Editor's note: The Deseret News will host two film screenings and discussions on teen anxiety: one in Park City on Tuesday, May 29, at 7 p.m., and one in Herriman on Wednesday, May 30, at 6:30 p.m. Collin Kartchner, the author of the following commentary, will sit on a discussion panel for Tuesday's event. Follow this link for registration to attend the free screening.

Two years ago when Dr. Jean Twenge released her book titled "iGen," sharing her research on how technology and social media is affecting the mental and emotional health of our youths, she said, "We are on the verge of the biggest mental health crisis our country has ever seen."

Well, that was two years ago. The verge is here. This is now a public health crisis.

Nationwide, we see an epidemic spike in the number and frequency of tweens/teens being diagnosed with severe anxiety and depression, along with terrifying trends in self-harm, eating disorders, bullying and suicide. Ten years ago the typical patient day for a pediatrician was "flu, cold, vaccination, fever, cold, fever." Today, a pediatrician's average day might be "Suicide attempt, suicide attempt, depression, anxiety, cutting, eating disorder, suicide attempt." Each day, emergency rooms are seeing more and more kids (as young as 6-7) with zero mental health history coming in after trying to take their own lives. Emergency room doctors, nurses, family doctors and even paramedics report to me stories of children they see so anxious that their body is literally shutting down. An elementary principal in Provo called me just last week to come speak to their students. Why? Because a group of fourth-grade girls have all been cutting. Nine- and 10-year-old girls.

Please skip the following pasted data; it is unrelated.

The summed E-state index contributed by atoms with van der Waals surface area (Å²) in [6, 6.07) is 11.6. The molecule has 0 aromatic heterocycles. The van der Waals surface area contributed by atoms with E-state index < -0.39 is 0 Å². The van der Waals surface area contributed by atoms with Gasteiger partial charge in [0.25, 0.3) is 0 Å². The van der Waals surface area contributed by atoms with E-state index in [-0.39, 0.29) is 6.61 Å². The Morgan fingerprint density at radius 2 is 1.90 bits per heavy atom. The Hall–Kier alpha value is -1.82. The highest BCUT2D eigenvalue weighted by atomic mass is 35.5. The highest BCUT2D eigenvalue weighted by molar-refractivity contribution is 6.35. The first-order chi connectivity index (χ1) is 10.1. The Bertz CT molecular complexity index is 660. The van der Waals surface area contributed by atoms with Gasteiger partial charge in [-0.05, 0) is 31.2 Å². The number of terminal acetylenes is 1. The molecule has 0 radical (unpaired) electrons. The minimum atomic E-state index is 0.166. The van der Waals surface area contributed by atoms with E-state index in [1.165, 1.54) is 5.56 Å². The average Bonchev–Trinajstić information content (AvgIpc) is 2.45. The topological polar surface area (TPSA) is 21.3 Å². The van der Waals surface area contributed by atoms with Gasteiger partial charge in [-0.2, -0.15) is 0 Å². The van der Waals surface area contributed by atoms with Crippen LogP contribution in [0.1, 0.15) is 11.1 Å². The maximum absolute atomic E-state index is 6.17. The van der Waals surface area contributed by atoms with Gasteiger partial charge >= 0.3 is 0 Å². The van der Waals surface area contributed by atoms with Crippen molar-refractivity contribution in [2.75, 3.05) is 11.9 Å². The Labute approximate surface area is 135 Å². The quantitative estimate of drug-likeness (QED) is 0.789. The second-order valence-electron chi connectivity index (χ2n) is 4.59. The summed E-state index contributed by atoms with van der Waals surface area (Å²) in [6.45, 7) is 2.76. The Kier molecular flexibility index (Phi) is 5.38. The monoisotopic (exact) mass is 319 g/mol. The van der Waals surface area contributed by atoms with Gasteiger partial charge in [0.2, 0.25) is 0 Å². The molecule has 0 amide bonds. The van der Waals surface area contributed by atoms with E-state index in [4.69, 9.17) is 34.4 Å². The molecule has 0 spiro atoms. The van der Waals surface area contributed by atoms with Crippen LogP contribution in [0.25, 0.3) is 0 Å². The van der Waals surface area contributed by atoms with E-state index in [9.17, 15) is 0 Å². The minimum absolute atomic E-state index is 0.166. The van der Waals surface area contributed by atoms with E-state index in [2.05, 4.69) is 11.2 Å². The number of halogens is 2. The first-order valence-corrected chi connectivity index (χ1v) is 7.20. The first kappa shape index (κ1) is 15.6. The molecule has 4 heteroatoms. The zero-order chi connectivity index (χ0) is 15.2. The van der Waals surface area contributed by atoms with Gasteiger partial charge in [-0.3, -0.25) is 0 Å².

Teenagers are reporting higher levels of social pressure than ever before, doctors are prescribing more mood stabilizers than ever before, and per capita, Utah is in the top five states in all of these categories. When did all of these trends start going into full gear? The data show the spikes starting around 2010: the year smartphones and social media became the new norm for our lives.

How is this happening to our kids? Who is the culprit? What is the thief that is stealing our kids' childhood, their innocence, their mental health, their joy?

It's the same culprit that is doing the same thing to us adults.

Social media.

As I travel all over the state and country speaking to middle school and high school kids about the negative effects of social media, one thing rings true: Giving our kids with underdeveloped brains untethered access to all social expression is like giving them a loaded gun with zero training. We are giving our children the keys to the family car at age 12 with no driver's education, and then we sit back and wonder why they keep crashing and burning.

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Smartphones and social media are opening our immature children up to a world that is so far beyond their maturity to correctly process. We put a tiny machine in their pocket that, if given without adequate training, opens them up to a new life of incessant anxiety, inescapable taunting and bullying, the soul-crushing social pressures to be perfect and get the likes — and we are now recognizing that this entire lab experiment was a huge, huge mistake.

It is time we rethink the technology we hand over to our children, and that starts with having critical conversations with ourselves as parents as to the positive or negative effect social media has on our own lives. Do we remember how hard it was to be 12? Can we imagine going through middle school, with all the instability — new things and people, everyone trying to figure out their own identity, making certain to be funny at all cost, accepted at all cost and not publicly shamed at all cost? Can we imagine what Snapchat and Instagram would have done to us?

Smartphones and social media are our generations' cigarettes. Sure, when they came out, everyone loved them and even doctors endorsed them. But then the research started coming out, and we all finally realized these tiny hand-size products marketed to us as feel-good necessities, were in fact terrible, terrible things. Restrictions were created to protect the developing minds of children, and lives were saved. Will smartphones be next?

Collin Kartchner created a social media parody account to shed light on the negative social media influence on women and teenage girls. He then used his account to raise money for hurricane victims, cancer kids, orphanages and is now running the #SavetheKids campaign to spread awareness of how social media is causing teen anxiety, depression and suicide.

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